Nevada DMV Employee Charged with Accepting Bribes in Exchange for Identification Documents
Las Vegas, Nev. – A State of Nevada DMV clerk in Las Vegas has been indicted by the Federal Grand Jury on charges that she solicited and accepted cash in exchange for issuing official Nevada driver's licenses and identification cards to illegal aliens, announced Greg Brower, United States Attorney for the District of Nevada.
"The United States Attorney's Office will vigorously prosecute any government employee who utilizes his or her position to commit a crime," said U.S. Attorney Brower. "Illegally obtained government-issued identification documents can be used to commit a wide range of illegal acts, including terrorism, and can significantly impede law enforcement activities. This is a serious crime, with serious consequences."
Marilyn D. Millender, 52, of North Las Vegas, was indicted on Wednesday, September 3, 2008, and charged with one count of Federal Program Bribery and one count of False Statements. During 2007, Millender was employed as a front-line licensing clerk at the Nevada DMV located at 7170 N. Decatur Boulevard in Las Vegas. Her duties included issuing Nevada drivers licenses and state identification cards to members of the public. Between June 1 and December 30, 2007, Millender allegedly solicited and accepted cash payments from Rocio Ryan in exchange for the issuance of state identification documents. The Indictment alleges that the transactions involved $5,000 or more. The Indictment also alleges that from about May 14 to June 4, 2008, Millender told the FBI that she had never received any money from Rocio Ryan in connection with the performance of her official duties, when she knew she had.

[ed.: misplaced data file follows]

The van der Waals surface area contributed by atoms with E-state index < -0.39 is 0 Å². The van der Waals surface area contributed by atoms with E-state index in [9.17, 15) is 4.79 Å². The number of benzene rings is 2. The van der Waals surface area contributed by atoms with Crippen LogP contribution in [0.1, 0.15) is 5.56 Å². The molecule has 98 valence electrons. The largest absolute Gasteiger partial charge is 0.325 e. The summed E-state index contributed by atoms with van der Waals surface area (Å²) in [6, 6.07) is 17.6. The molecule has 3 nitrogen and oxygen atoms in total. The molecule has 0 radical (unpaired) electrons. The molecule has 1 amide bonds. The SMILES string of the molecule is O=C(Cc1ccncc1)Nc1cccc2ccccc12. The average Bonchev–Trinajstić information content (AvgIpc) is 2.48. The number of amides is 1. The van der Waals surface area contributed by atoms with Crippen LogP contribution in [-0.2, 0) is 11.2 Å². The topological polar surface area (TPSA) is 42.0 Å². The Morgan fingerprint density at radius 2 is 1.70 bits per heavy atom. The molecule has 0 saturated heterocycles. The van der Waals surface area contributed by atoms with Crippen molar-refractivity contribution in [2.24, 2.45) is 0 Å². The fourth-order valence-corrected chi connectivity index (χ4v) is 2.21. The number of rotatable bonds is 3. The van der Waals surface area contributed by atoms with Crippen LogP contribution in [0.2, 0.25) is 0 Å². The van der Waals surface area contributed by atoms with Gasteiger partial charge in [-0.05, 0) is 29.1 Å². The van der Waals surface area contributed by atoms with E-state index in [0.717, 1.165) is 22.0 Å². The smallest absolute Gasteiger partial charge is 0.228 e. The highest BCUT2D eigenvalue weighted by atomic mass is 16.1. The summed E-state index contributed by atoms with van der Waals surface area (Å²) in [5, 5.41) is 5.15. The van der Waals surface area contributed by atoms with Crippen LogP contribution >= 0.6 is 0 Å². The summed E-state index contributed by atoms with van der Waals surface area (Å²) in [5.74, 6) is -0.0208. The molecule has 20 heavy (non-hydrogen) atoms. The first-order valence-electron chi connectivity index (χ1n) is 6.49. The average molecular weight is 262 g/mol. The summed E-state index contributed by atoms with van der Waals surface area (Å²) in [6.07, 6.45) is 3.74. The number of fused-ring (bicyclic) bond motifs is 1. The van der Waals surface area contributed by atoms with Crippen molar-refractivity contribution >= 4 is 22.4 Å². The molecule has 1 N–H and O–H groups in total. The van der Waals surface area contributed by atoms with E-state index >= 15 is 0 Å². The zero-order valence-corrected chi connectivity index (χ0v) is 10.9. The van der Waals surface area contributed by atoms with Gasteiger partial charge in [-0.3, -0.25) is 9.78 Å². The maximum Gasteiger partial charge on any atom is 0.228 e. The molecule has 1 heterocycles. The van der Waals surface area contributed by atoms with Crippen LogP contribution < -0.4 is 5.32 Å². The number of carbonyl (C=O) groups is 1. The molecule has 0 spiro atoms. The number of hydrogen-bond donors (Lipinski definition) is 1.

Millender was arrested today in Las Vegas, and is expected to appear before U.S. Magistrate Judge Peggy Leen at 3:00 p.m. today for an initial appearance and arraignment. If convicted, she faces up to 10 years in prison and a $250,000 fine on the bribery charge, and up to five years in prison and a $250,000 fine on the false statements charge.
In an unrelated case, another former Nevada DMV employee, Dalva Flagg, was convicted in August 2004 of conspiracy and bribery charges, and sentenced to 71 months in prison and ordered to pay a $100,000 fine. Flagg admitted that she accepted hundreds of thousands of dollars in bribes in exchange for providing unauthorized Nevada identification documents to undocumented aliens.
The case is being investigated by the FBI and Nevada DMV. It is being prosecuted by Assistant United States Attorney Paul Padda.
The public is reminded that an indictment contains only charges and is not evidence of guilt. The defendant is presumed innocent and entitled to a fair trial at which the government has the burden of proving guilt beyond a reasonable doubt.